In 2020, Alaska temporarily allowed some health care practitioners with out-of-state licenses to provide telehealth services to Alaskans in response to the COVID-19 crisis. As the pandemic has continued through 2021, stressing hospital and healthcare professional capacities, reinstating this policy has been discussed. Most recently, the legislature has been debating bills which would create another temporary window permitting these services. Alaska Policy Forum applauds these steps forward and encourages policymakers to permanently modify this policy.
Granting Alaska licenses to licensed medical practitioners in good standing from other states would expand Alaskans’ access to health care and improve the lives of many. All Alaskans, including those in rural areas with limited providers and facilities, the homebound elderly, and the immunocompromised, should have timely access to the health care provider of their choosing. Expanding telehealth licensing gives Alaskans access to more specialists, frees up on-the-ground staff and facilities to care for the sickest patients, and decreases health care costs.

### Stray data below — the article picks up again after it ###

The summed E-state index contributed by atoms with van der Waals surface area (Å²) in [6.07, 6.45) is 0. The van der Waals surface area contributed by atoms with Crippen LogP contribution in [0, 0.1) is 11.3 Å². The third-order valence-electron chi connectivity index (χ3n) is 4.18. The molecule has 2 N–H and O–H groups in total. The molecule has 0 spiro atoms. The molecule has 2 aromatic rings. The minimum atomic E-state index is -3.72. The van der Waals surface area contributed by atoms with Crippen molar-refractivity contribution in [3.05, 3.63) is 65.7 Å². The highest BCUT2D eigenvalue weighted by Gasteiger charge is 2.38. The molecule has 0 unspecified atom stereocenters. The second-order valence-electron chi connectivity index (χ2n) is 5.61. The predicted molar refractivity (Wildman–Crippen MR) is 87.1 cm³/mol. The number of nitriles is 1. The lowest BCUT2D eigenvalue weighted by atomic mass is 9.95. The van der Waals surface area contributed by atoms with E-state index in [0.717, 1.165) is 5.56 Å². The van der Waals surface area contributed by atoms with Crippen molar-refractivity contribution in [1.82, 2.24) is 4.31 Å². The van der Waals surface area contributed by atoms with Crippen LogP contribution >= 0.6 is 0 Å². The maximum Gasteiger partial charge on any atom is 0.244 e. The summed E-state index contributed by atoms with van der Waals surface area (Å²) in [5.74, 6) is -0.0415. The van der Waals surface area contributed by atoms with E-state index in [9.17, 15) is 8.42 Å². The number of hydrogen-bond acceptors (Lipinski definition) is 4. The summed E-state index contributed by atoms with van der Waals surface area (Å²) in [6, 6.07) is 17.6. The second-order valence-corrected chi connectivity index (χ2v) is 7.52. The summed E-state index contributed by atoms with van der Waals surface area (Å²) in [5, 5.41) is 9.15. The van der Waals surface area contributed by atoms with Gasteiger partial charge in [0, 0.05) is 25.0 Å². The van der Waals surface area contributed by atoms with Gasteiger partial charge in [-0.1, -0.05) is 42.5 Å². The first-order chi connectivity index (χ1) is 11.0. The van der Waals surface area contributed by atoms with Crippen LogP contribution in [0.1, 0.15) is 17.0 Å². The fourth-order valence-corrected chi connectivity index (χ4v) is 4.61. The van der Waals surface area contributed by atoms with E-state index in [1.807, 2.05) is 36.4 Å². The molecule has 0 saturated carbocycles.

Increasing Alaskans’ access to medical providers via telehealth is clearly needed as the state continues the ongoing battle against COVID-19. It is also necessary for the long-term sustainability of Alaska’s healthcare infrastructure. Currently, many Alaskans have to travel across the state or even out-of-state to receive the care they need. This is costly, takes time, and can harm those who are already sick. Other states, such as Arizona and West Virginia, have implemented legislation allowing licensed, out-of-state health care professionals in good standing to provide telehealth to their residents. Alaskans deserve timely, affordable health care even when a pandemic is not occurring, and permanently expanding telehealth licensing is the next step for Alaska policymakers to take.